Pa. Woman Used Web to Recruit Jihadists, Feds Say

     WASHINGTON, D.C. (CN) – A woman who called herself “JihadJane” was charged with using the Internet to recruit terrorists and raise money to “wage violent jihad in South Asia and Europe” because she was “desperate to do something somehow to help” suffering Muslims. Colleen LaRose, also known as Fatima La Rose, agreed to kill an unidentified Swedish citizen after getting orders from an unnamed terrorist, and even traveled there to carry out her plan, according to a four-count indictment against the suburban Philadelphia woman.
     According to the indictment, LaRose “recruited men online to wage violent jihad in South Asia and Europe.” She also recruited women online “who had passports and the ability to travel to and around Europe in support of violent jihad.”
     The indictment says she also solicited funds for terrorists online. It didn’t say whether she carried out the murder of the unidentified Swedish citizen, but the indictment didn’t include murder hcarges.
     The indictment In June 2008, LaRose posted a comment on YouTube as JihadJane, stating that she is “desperate to do something somehow to help” the suffering Muslim people.
     An unknown co-conspirator contacted her in December stating his or her desire to “wage jihad and become a ‘shahed,'” or martyr, according to the indictment.
     LaRose then swapped e-mails with a second person, identified in the indictment only as a “resident of a Western European country,” describing how she desires to become a martyr in the name of Allah, and how her physical appearance would allow her to “blend in with many people,” which “may be a way to achieve what is in my heart.”
     During a third e-mail exchange in March 2009 with a South Asian resident, LaRose was asked to invite another male fighter to “come here and get the training.”
     During that exchange, the third correspondent asked LaRose to “marry me to get inside Europe,” and LaRose agreed, according to the indictment.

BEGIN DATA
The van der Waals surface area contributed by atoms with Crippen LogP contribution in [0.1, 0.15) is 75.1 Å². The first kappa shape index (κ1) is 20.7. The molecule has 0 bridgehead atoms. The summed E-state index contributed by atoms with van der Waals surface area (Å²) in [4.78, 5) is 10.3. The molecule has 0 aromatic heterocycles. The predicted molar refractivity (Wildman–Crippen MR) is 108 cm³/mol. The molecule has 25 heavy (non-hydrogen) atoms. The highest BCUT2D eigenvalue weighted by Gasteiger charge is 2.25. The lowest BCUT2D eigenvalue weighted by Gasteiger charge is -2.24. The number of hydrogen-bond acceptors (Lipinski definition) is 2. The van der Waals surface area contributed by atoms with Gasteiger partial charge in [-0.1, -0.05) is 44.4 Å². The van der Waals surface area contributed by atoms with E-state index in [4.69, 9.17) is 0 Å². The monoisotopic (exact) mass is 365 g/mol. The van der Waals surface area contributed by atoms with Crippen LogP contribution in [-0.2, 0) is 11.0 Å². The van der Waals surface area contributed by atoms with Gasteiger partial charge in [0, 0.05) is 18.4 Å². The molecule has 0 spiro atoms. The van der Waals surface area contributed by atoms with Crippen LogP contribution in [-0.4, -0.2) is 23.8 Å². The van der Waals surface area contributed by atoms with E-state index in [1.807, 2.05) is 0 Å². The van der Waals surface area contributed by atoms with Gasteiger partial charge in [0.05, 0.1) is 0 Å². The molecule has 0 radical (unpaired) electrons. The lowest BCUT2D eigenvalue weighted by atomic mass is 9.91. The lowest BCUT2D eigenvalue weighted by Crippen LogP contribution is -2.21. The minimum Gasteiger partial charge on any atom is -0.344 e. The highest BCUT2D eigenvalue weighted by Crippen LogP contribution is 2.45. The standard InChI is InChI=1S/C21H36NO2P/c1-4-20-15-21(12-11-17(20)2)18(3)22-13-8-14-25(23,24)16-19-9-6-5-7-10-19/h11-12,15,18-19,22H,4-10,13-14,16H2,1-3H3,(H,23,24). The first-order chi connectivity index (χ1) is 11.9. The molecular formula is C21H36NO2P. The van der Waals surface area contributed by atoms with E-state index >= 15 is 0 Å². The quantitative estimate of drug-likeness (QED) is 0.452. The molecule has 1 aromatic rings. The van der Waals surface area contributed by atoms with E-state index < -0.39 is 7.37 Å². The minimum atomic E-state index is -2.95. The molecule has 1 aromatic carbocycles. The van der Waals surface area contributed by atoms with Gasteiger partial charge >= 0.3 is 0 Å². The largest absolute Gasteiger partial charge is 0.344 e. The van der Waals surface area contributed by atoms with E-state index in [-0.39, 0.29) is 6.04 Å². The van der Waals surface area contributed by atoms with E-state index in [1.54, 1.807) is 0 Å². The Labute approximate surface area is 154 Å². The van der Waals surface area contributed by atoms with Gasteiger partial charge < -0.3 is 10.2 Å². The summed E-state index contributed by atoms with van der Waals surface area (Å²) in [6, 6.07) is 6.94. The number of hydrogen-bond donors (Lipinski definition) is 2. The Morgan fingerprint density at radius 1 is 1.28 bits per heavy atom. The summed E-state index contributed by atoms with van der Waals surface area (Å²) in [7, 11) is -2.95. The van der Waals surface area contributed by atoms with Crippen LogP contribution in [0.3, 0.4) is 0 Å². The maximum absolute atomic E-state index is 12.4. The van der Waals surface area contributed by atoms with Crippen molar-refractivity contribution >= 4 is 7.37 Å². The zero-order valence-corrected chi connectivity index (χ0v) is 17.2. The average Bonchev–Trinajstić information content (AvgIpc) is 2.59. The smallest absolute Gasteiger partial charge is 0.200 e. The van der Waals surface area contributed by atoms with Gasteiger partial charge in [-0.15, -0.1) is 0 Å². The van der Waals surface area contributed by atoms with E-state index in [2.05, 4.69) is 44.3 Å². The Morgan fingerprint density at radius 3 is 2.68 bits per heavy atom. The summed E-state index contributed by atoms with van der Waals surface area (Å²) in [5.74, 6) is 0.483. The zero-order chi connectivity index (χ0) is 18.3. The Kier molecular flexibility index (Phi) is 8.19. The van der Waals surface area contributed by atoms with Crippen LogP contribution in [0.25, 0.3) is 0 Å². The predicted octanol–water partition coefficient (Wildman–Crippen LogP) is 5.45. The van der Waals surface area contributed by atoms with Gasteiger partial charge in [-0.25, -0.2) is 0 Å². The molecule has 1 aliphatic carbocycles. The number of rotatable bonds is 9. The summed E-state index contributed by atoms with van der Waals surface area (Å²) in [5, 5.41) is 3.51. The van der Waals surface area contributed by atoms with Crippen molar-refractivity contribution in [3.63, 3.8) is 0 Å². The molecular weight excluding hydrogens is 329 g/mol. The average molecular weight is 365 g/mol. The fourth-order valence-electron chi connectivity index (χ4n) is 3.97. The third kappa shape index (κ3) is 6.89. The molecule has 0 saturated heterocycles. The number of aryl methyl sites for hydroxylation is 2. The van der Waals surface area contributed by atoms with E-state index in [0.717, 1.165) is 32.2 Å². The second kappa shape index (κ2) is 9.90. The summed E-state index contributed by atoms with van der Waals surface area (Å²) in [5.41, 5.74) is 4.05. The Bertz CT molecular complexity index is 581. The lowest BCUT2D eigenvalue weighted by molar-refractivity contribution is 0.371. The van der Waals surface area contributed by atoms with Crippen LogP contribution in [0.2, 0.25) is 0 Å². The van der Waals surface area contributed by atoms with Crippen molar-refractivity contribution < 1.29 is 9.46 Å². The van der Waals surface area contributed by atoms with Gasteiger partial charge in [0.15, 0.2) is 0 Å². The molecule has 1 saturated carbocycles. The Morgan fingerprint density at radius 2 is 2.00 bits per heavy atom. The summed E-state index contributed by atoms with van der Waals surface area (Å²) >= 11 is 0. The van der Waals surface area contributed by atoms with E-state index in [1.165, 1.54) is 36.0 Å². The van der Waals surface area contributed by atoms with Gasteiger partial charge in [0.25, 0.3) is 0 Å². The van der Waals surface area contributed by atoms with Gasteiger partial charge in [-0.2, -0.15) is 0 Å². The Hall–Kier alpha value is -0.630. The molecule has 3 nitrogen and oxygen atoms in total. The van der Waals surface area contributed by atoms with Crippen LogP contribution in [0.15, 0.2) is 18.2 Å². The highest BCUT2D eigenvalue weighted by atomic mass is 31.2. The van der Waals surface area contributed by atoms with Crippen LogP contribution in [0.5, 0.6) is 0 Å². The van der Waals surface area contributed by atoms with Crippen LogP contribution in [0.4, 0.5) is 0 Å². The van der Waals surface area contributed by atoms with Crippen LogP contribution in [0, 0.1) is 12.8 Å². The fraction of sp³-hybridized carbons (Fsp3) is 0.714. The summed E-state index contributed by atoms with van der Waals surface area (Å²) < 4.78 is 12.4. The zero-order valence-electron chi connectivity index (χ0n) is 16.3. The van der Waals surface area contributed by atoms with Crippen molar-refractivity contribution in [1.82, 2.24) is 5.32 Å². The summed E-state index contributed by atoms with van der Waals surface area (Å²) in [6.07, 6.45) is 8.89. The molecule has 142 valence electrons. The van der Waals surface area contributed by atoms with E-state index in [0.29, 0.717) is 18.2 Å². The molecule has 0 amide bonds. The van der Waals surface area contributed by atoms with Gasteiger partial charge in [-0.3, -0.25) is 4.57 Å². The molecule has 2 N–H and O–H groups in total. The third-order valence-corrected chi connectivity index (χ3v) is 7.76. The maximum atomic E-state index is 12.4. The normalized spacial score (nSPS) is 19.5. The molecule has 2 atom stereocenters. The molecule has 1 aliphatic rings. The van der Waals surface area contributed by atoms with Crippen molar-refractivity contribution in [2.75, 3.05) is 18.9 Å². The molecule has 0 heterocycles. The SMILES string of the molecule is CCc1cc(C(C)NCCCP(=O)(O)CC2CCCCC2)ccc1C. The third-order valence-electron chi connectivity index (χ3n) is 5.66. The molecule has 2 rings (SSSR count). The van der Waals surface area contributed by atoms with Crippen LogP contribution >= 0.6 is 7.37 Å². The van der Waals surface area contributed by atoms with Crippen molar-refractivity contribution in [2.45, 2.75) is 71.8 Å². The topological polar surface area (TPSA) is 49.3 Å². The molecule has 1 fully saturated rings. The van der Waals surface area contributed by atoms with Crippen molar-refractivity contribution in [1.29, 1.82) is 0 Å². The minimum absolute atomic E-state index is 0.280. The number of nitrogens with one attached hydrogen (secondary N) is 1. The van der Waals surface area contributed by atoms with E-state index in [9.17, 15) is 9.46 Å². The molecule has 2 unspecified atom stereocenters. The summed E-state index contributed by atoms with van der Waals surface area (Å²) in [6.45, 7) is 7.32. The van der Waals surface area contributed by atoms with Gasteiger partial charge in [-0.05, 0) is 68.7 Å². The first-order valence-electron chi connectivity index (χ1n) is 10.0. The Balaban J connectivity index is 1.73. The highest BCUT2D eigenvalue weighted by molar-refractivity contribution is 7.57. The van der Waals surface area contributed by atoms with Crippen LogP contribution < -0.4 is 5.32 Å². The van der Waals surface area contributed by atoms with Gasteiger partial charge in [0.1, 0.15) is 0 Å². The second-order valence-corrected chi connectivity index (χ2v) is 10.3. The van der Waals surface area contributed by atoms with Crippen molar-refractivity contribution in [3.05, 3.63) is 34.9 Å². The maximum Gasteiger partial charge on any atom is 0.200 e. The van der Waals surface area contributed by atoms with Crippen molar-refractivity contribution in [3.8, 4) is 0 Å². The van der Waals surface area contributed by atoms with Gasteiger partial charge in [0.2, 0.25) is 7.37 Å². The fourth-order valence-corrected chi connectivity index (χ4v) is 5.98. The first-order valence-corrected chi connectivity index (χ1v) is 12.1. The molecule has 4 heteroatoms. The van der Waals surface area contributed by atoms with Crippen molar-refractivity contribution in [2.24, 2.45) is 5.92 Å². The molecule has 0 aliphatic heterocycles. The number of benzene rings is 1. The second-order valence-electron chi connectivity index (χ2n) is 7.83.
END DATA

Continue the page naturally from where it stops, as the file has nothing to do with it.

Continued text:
In March 2009, she sent an e-mail to the Swedish Embassy seeking instructions on how to acquire permanent residency there, officials said.
     The third accomplice then sent LaRose an e-mail encouraging her to go to Sweden, find an unspecified person “and kill him… this is what I say to u,” according to the indictment.
     Feds say LaRose agreed: “I will make this my goal till I achieve it or die trying.”
     LaRose then sought money to support her mission.
     “I write this message on behalf of a respected sister .. the sister has been in touch with a brother … (who) has appealed for urgent funds stating that his resources are limited,” according to the indictment. “I know the sister and by Allah, all money will be transferred to her.”
     In August 2009, prosecutors say LaRose removed and hid her hard drive from her home computer and traveled to Europe “with the intent to live and train with jihadists, and to find and kill” the unspecified Swedish citizen.
     Feds say she became a citizen of an artists’ enclave in Sweden before being arrested in October 2009 in Philadelphia.

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